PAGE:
Pre-orders begin later this week, and the iPad Mini will be available in stores from early next month. Will we see the usual hordes of people lining our streets and shopping centres, wallets bursting, frothing at the mouth for the latest entries to the Apple hagiography? I suspect we will.
As far as I’m aware, people never line up around the block to buy the latest-release washing machine or microwave oven. They don’t even do this for designer products such as the latest Dyson vacuum cleaner.
But we’re accustomed to newspaper shots of fanatical customers lining up for hours (or even days) to be the first to purchase techno-glories such as the iPhone 5 – despite the easier option of pre-orders or, controversially, waiting a day or two until the queues die down.
So why do Apple gizmos inspire such devotion?
The love affair with Apple was perhaps enshrined through Ridley Scott’s now legendary “1984” commercial (see below), screened during the US Superbowl in the year of Apple’s launch.
Apple silenced the Big Brother-like rhetoric, familiar to anyone with a passing knowledge of Orwell’s classic Nineteen Eighty-Four, claiming:
We have created, for the first time in all history, a garden of pure ideology – where each worker may bloom, secure from the pests purveying contradictory truths.
The release of the Apple Macintosh in 1984, by the late Steve Jobs, marked the birth of the graphical user interface – an interface allowing users to interact with their machines using images rather than text commands. But the computer itself didn’t become a sustainable proposition until desktop publishing emerged in 1985.
In a 2011 BBC documentary, British neuroscientists suggested the brains of Apple followers are aroused by the company’s brand imagery, in a similar fashion to those of religious people who are stimulated by visual depictions from their faith.
These findings are an extension of similar work, published in 2001, with the provocative title, May the Force of the Operating System be With You: Macintosh Devotion as Implicit Religion.
Back in 2001 the Macintosh was already the technological object of desire for those in the design professions and allied niches, while the mass of end-users slogged away in the utilitarian Microsoft universe.
The “May the Force” study found people became devoted to Macintosh because of the positive bond they established with their computers. Furthermore, those who walked the Apple path were more prone to dream of utopian scenarios in which humans and technology co-existed in harmony.
The study’s lead researcher speculated that Macintosh buffs at the time shared traits with followers of both Eastern and Western religions, valuing personal spirituality while placing a premium on communal experience.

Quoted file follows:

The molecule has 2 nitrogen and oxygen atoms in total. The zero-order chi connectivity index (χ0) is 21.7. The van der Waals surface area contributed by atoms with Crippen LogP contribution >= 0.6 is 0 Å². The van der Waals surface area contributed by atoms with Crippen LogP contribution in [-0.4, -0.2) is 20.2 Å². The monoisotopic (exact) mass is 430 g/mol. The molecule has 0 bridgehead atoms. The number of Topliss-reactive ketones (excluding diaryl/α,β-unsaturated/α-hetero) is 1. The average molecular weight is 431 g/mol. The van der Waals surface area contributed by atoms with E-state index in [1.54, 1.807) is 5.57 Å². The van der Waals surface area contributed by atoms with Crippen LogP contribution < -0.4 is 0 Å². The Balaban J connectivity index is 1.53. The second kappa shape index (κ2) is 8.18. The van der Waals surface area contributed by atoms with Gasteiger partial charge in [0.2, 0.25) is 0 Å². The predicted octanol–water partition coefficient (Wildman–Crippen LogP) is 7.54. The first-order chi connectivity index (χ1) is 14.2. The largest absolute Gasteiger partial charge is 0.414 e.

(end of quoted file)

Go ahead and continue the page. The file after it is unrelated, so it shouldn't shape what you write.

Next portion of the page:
Decades of devotion
It wasn’t just the Macintosh that inspired a near-religious fervour among Apple devotees.
The Apple Newton (see above), a personal digital assistant, emerged in 1987 only to die out in 1998 and was, in many ways, a precursor to the iPhone.
The cultural fallout from the Newton’s demise was explored in a 2005 paper, Religiosity in the Abandoned Apple Newton Brand Community.
Drawing on a supposed link between religious motifs and a believer’s sense of freedom, the study explored the cult of the Apple Newton. The marginal status of the Newton – it was suggested – had fostered a community of people with a shared desire to champion and elevate the merits of an ignored brand.
Pundits – such as Virginia Postrel in her 2004 book The Substance of Style – often imply Apple’s renaissance is due more to a rediscovery of the aesthetic imperative in product manufacturing than any latent religious sentiment in consumers.
This makes sense, as design thinking has always been at the forefront of the Apple brand, as exemplified by Sir Jonathon Ive, the company’s senior vice-president of industrial design, who recently said the iPhone was nearly mothballed due to design concerns.
While Apple Inc. has its legion of die-hard supporters, there are always those with issues against this tallest of tall hi-tech poppies.
In his 2009 book The Future of the Internet – And How to Stop It Jonathan Zittrain argued that “tethered appliances” – ones that are closed off to amateur tweaking, and modifiable, to a large extent, only by their manufacturers – stifle the type of web-based innovation that made them possible in the first place.
Does that mean Apple gadgetry is destined to go the way of the pogo-stick and Tupperware party? Even suggesting this – at least for now – still feels like blasphemy.